I was craving running Linux on the desktop again, and the netbook I had lying around did not have proper support for the graphics card. This resulted in Unity not being that smooth, and the LVMPIPE mode really sucked.
So, I did something “drastic” and removed Mac OS X and installed Ubuntu 13.04 instead.
The Macbook Air (late 2010) has a Nvidia GeForce 320M graphics card and there is proprietary drivers for it. However, these does not work in EFI mode and by default Ubuntu is installed in EFI mode. I read some guides on how to convert the GPT partition table before installing, men turned out that it was still a GPT partition table after the installation finished. Therefor I had to convert it after the installation, following these [ubuntu.com] instructions. After converting to legacy BIOS, I installed the proprietary Nvidia drivers.
Other than the official tips in the Ubuntu community documentation [ubuntu.com], I also made the following changes to get the keyboard to work as similar as in Mac OS X (Settings, Keyboard Layout, Options):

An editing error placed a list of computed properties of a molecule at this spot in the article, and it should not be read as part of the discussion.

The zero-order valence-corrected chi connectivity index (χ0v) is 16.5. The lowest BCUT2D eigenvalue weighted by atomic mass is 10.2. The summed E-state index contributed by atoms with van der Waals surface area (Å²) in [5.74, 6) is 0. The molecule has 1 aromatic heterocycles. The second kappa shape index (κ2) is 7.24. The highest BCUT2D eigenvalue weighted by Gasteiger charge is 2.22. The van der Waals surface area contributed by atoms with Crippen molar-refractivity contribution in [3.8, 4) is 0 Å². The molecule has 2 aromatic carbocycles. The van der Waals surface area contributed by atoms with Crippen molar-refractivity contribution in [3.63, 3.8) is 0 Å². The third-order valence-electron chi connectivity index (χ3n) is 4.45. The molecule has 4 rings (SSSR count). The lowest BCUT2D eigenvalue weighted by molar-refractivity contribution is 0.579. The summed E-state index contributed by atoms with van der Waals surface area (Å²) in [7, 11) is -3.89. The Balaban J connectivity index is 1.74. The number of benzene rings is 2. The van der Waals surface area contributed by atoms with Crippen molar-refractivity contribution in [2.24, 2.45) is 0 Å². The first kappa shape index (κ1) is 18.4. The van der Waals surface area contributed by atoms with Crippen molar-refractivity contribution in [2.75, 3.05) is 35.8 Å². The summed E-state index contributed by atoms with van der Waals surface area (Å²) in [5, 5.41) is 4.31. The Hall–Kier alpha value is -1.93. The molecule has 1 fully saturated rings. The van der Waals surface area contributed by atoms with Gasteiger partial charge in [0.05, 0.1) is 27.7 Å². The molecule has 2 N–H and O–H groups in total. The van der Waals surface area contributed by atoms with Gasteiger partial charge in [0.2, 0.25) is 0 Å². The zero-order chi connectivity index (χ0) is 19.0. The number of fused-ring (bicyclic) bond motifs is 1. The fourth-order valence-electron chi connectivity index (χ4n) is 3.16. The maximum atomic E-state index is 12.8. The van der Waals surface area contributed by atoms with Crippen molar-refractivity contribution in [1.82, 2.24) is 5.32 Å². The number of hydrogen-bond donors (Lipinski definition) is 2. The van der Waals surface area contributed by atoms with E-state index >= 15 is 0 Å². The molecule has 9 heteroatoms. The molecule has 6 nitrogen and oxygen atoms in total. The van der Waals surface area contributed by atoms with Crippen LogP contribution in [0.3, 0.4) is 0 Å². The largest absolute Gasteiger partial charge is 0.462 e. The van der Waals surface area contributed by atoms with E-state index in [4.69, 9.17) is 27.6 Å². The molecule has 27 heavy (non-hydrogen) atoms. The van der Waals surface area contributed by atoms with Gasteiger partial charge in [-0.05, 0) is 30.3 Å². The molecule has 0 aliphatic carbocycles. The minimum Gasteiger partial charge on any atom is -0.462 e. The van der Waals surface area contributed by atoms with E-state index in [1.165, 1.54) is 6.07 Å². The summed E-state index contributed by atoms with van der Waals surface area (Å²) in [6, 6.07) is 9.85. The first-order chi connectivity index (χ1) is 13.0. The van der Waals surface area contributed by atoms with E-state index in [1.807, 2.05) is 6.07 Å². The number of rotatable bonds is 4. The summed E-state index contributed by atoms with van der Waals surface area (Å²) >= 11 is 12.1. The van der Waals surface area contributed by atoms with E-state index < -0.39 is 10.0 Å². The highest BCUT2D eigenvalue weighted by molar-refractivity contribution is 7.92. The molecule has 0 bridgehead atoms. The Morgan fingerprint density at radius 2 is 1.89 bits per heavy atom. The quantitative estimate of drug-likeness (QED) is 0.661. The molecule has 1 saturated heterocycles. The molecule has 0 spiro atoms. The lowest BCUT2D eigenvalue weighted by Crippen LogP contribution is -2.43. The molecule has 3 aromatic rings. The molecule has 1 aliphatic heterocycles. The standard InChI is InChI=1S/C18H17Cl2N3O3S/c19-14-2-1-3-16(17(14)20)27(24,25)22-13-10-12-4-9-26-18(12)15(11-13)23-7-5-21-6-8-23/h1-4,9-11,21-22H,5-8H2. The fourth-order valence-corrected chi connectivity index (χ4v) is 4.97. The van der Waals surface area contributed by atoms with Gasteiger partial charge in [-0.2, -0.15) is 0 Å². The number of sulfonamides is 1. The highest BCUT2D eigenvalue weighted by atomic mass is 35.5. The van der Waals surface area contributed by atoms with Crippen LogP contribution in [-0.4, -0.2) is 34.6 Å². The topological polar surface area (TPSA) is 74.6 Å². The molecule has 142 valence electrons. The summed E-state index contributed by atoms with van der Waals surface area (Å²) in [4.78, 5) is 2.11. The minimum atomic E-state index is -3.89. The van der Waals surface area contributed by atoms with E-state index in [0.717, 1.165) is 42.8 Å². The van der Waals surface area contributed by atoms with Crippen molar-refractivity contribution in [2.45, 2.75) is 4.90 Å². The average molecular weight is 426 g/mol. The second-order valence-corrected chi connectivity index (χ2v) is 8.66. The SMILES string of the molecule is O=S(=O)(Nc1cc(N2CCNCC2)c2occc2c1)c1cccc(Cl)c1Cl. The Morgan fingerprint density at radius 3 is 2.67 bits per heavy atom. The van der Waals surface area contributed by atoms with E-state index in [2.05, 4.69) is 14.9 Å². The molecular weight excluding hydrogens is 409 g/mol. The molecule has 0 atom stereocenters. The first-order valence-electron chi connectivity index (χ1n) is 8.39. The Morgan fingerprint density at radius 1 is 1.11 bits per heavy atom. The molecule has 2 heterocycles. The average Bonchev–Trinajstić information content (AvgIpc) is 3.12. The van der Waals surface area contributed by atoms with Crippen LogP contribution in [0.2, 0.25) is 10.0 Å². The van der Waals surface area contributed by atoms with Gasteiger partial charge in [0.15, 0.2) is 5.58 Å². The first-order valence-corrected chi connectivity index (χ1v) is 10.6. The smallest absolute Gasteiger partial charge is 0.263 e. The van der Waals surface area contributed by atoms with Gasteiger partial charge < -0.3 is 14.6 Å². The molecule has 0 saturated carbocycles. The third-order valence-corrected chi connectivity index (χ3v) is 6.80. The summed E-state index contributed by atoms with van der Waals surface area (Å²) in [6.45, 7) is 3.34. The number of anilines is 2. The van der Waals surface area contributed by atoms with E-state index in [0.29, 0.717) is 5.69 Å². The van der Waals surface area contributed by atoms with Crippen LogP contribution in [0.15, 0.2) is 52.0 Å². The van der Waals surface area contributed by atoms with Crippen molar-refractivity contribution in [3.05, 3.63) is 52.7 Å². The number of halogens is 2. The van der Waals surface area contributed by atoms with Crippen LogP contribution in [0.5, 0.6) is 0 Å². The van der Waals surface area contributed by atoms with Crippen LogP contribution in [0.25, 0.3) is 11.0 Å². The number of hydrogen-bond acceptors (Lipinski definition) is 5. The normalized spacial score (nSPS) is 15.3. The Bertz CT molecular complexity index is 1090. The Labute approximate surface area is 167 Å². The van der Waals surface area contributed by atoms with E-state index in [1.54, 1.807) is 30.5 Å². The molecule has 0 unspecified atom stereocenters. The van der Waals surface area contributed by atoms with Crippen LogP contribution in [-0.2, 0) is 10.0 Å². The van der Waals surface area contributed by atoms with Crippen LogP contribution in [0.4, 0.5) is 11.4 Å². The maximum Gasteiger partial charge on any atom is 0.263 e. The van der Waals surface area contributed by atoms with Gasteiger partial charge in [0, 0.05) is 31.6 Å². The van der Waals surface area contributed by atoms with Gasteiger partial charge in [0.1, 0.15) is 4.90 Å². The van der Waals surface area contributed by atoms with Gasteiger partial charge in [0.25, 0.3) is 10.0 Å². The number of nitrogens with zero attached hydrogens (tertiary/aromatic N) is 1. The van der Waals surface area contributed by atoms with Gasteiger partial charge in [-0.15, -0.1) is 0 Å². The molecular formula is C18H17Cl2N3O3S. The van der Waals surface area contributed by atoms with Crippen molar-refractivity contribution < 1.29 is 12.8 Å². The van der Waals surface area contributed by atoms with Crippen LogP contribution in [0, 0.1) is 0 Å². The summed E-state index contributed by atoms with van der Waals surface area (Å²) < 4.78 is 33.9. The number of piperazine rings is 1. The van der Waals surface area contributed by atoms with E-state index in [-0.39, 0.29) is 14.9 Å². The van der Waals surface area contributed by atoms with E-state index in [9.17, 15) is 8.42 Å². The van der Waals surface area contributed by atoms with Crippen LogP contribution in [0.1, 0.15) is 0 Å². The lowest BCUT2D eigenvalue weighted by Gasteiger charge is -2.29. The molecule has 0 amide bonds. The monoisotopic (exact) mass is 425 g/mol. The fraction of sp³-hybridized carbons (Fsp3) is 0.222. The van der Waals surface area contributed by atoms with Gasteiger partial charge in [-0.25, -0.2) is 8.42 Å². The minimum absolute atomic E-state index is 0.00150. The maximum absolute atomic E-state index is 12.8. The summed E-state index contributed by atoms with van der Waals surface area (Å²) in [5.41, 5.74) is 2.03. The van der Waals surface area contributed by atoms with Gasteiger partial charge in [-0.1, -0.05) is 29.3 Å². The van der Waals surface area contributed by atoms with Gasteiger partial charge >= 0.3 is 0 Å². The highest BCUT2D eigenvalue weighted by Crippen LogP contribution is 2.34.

Win keys (and the usual ctrl): To use cmd + c/v to copy, paste etc.
- Key to choose 3rd level, Any Alt key: to get /, | and \ to work like in Mac OS X
After installing the Linux version of Spotify, I wanted the multimedia buttons on the keyboard to control Spotify. I found the following information [mabishu.com] that Spotify had built in support for dbus, så it was just a matter of writing a small script:
#!/usr/bin/env bash dbus-send --print-reply --dest=org.mpris.MediaPlayer2.spotify /org/mpris/MediaPlayer2 org.mpris.MediaPlayer2.Player.$1
Then you’d have to create keyboard shortcuts for Audio Play (argument “PlayPause”), Audio next (argument “Next”) and Audio previous (argument “Previous”) which would execute the script.